Not again! About 150 miles from base we were hit by three ME-109s. We didn't see any escorts so we did our best to defend the Golden Spike. A bandit from 12 o'clock high hit our starboard wing and took out the landing gear instruments. On his second run he knocked out the heat for the pilots' compartment. If we had been closer to target I would have stayed with the formation until after the bomb run, but at this distance we would have had frostbite for sure.
After radioing our situation to Captain Webster we moved below 10,000 feet and dropped our bombs to avoid problems upon our return (manual operation for landing gear). Sensing an easy target four bandits surrounded us and proceeded to make several passes. Lucky for us SSgt. Garbutt remembered how to use his twin 50s and he downed two of the ME-109s before they could do too much damage. When it was all over they had wounded Sgt. McArthy, scared Sgt. Stolberg (used up his last lucky charm), and pilot compartment and damaged the rudder. However all things being equal we were damn lucky.
The rest of the way home was uneventful, but I wasn't happy to see the clouds over the base. We made a rough landing (-4 landing modifiers but rolled a 7) but we were home safe. TSgt. McArthy who picked up a few stitches in his hand but hell be ready for the next flight.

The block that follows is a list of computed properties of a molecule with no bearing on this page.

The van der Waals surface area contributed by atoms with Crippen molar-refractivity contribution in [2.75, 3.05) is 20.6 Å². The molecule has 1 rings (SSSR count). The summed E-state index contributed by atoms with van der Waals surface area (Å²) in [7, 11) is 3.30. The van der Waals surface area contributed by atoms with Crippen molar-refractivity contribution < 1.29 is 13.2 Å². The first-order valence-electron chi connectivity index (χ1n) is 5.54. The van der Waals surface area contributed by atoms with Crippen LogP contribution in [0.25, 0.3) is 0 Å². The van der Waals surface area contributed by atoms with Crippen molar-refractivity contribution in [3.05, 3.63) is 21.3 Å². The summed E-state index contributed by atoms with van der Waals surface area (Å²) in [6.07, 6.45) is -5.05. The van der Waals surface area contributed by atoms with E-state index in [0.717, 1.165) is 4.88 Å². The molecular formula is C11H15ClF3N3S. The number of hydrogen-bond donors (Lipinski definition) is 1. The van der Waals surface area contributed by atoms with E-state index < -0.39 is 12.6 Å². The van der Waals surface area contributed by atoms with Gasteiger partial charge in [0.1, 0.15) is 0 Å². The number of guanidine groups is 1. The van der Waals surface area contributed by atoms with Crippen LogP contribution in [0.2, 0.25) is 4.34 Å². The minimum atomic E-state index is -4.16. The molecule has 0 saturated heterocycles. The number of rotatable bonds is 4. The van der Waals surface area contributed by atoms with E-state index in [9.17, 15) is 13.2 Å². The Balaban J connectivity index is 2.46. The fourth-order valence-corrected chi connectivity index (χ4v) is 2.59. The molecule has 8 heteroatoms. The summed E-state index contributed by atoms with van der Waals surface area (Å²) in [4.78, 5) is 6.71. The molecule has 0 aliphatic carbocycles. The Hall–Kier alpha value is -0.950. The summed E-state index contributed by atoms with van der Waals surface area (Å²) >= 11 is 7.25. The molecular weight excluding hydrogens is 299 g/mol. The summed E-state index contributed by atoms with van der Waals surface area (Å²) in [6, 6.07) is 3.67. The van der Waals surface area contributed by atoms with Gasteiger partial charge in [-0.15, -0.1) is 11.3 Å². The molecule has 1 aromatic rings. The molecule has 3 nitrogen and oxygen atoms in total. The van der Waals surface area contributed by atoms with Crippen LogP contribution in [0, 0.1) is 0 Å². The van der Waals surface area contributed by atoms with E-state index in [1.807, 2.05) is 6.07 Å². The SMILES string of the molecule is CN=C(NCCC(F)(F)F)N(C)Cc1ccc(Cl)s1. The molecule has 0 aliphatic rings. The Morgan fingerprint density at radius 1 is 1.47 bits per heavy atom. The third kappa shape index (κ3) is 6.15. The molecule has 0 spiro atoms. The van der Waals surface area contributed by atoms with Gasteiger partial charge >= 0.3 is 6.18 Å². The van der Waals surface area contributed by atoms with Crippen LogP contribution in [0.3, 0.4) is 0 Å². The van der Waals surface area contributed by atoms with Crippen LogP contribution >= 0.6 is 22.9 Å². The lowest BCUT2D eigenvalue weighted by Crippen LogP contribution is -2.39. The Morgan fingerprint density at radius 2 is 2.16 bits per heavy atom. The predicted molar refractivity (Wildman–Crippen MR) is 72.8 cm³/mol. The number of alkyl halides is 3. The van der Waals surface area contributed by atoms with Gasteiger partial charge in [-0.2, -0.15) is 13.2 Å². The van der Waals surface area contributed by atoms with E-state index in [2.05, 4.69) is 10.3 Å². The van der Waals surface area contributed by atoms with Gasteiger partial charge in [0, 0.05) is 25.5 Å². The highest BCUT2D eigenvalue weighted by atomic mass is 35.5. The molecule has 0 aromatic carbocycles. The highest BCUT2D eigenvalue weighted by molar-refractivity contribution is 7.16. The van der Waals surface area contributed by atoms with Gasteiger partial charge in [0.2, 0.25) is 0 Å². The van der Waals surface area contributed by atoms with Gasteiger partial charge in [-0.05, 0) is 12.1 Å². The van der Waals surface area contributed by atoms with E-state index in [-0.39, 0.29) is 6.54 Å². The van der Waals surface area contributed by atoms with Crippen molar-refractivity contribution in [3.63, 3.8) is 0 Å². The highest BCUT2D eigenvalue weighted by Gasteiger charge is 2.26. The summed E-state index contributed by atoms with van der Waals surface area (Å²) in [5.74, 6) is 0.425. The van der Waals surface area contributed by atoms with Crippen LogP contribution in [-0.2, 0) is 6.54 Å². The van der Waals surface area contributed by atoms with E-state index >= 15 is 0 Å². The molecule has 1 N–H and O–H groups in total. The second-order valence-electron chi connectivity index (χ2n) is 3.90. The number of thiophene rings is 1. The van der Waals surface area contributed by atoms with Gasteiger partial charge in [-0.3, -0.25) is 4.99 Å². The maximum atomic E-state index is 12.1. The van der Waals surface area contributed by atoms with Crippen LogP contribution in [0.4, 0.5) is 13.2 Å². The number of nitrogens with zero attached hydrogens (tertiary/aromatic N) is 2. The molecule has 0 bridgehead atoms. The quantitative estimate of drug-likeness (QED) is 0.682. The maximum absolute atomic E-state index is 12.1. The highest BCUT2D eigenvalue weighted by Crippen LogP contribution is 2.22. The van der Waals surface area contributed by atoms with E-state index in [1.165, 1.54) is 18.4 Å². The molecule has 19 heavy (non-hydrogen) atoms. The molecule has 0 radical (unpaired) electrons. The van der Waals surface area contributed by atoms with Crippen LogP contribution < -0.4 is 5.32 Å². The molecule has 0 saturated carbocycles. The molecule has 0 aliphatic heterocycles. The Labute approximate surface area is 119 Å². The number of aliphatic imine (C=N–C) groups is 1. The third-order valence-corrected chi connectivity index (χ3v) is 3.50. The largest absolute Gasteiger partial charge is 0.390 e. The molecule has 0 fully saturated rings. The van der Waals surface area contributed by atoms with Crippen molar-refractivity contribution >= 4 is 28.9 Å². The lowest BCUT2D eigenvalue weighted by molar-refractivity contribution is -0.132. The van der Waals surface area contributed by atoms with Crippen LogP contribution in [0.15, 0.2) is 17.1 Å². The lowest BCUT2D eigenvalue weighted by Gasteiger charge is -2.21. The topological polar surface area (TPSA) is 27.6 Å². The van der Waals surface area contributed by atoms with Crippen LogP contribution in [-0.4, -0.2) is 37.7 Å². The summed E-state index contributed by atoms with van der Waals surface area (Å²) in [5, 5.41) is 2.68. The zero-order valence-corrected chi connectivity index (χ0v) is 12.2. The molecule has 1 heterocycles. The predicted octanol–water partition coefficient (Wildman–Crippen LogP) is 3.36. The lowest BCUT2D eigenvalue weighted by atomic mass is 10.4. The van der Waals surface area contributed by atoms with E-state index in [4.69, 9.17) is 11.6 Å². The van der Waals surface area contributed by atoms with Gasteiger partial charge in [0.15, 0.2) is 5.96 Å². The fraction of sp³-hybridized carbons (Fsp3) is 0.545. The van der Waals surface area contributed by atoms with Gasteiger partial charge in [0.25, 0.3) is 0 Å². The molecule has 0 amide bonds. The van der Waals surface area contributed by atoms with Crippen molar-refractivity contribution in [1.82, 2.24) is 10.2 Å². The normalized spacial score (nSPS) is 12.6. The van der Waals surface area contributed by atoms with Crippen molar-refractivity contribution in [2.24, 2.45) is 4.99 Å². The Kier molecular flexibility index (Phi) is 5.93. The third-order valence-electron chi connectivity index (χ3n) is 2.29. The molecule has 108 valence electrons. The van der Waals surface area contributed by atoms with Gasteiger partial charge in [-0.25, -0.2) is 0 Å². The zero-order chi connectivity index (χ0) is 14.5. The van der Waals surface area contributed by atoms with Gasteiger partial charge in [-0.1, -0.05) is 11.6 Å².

- Capt. Todd Wilson, Pilot, Golden Spike
EAT AT JOE'S, lead flight, left wingman
Bombed target, 30%. Returned with superficial damage to radio room, nose compartment and 2 casualties. Claims: 1 ME-109 apiece by Lt. Ardsley, Sgt. Burleson.
We managed to take-off and form up okay despite the bad weather over base.
Over the Adriatic, we saw some fighter activity, though we ourselves were not attacked, and observed Golden Spike dropping out of formation.
We were not attacked until we were over Verona, where two waves of 109s made passes at us. The second wave, three of them came at us, from 12 level, low and high. Ardsley, Linstrom, and Baldini worked well together, and Ardsley's firing with the new chin gun drove off his fighter. Unfortunately, the bandit from the low slot hit the nose compartment, wounding both Lieutenants Ardsley and Evans. Ardsley then destroyed another fighter that came in from 12 level.
Flak was of heavy caliber and well-concentrated, but inaccurate. Ardsley made a good bomb run, and we were on our way home.